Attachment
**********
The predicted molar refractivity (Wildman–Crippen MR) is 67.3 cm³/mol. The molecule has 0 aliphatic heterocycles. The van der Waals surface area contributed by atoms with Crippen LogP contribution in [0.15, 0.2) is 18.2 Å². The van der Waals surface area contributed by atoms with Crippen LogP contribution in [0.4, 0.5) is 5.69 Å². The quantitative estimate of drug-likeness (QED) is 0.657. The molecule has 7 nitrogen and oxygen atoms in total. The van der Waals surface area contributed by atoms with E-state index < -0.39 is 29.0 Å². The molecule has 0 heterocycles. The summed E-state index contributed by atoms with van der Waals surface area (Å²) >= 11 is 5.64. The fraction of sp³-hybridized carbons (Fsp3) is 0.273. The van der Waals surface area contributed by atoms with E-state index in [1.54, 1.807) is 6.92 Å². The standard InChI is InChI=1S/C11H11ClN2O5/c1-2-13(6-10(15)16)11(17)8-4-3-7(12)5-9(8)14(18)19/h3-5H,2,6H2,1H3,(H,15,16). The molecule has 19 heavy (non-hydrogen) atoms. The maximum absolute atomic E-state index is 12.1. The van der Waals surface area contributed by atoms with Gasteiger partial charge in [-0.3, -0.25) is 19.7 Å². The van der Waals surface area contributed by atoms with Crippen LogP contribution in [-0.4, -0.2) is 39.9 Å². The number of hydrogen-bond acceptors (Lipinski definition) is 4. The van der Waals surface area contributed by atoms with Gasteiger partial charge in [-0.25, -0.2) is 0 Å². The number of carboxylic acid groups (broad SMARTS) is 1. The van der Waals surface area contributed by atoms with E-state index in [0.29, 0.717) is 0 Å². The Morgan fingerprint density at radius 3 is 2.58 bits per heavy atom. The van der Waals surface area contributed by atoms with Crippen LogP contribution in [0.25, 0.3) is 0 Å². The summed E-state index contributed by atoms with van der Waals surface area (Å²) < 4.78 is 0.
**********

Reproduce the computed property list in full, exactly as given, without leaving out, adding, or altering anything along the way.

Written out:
The predicted molar refractivity (Wildman–Crippen MR) is 67.3 cm³/mol. The molecule has 0 aliphatic heterocycles. The van der Waals surface area contributed by atoms with Crippen LogP contribution in [0.15, 0.2) is 18.2 Å². The van der Waals surface area contributed by atoms with Crippen LogP contribution in [0.4, 0.5) is 5.69 Å². The quantitative estimate of drug-likeness (QED) is 0.657. The molecule has 7 nitrogen and oxygen atoms in total. The van der Waals surface area contributed by atoms with E-state index < -0.39 is 29.0 Å². The molecule has 0 heterocycles. The summed E-state index contributed by atoms with van der Waals surface area (Å²) >= 11 is 5.64. The fraction of sp³-hybridized carbons (Fsp3) is 0.273. The van der Waals surface area contributed by atoms with E-state index in [1.54, 1.807) is 6.92 Å². The standard InChI is InChI=1S/C11H11ClN2O5/c1-2-13(6-10(15)16)11(17)8-4-3-7(12)5-9(8)14(18)19/h3-5H,2,6H2,1H3,(H,15,16). The molecule has 19 heavy (non-hydrogen) atoms. The maximum absolute atomic E-state index is 12.1. The van der Waals surface area contributed by atoms with Gasteiger partial charge in [-0.3, -0.25) is 19.7 Å². The van der Waals surface area contributed by atoms with Crippen LogP contribution in [-0.4, -0.2) is 39.9 Å². The number of hydrogen-bond acceptors (Lipinski definition) is 4. The van der Waals surface area contributed by atoms with Gasteiger partial charge in [-0.25, -0.2) is 0 Å². The number of carboxylic acid groups (broad SMARTS) is 1. The van der Waals surface area contributed by atoms with E-state index in [0.29, 0.717) is 0 Å². The Morgan fingerprint density at radius 3 is 2.58 bits per heavy atom. The van der Waals surface area contributed by atoms with Crippen LogP contribution in [0.25, 0.3) is 0 Å². The summed E-state index contributed by atoms with van der Waals surface area (Å²) < 4.78 is 0.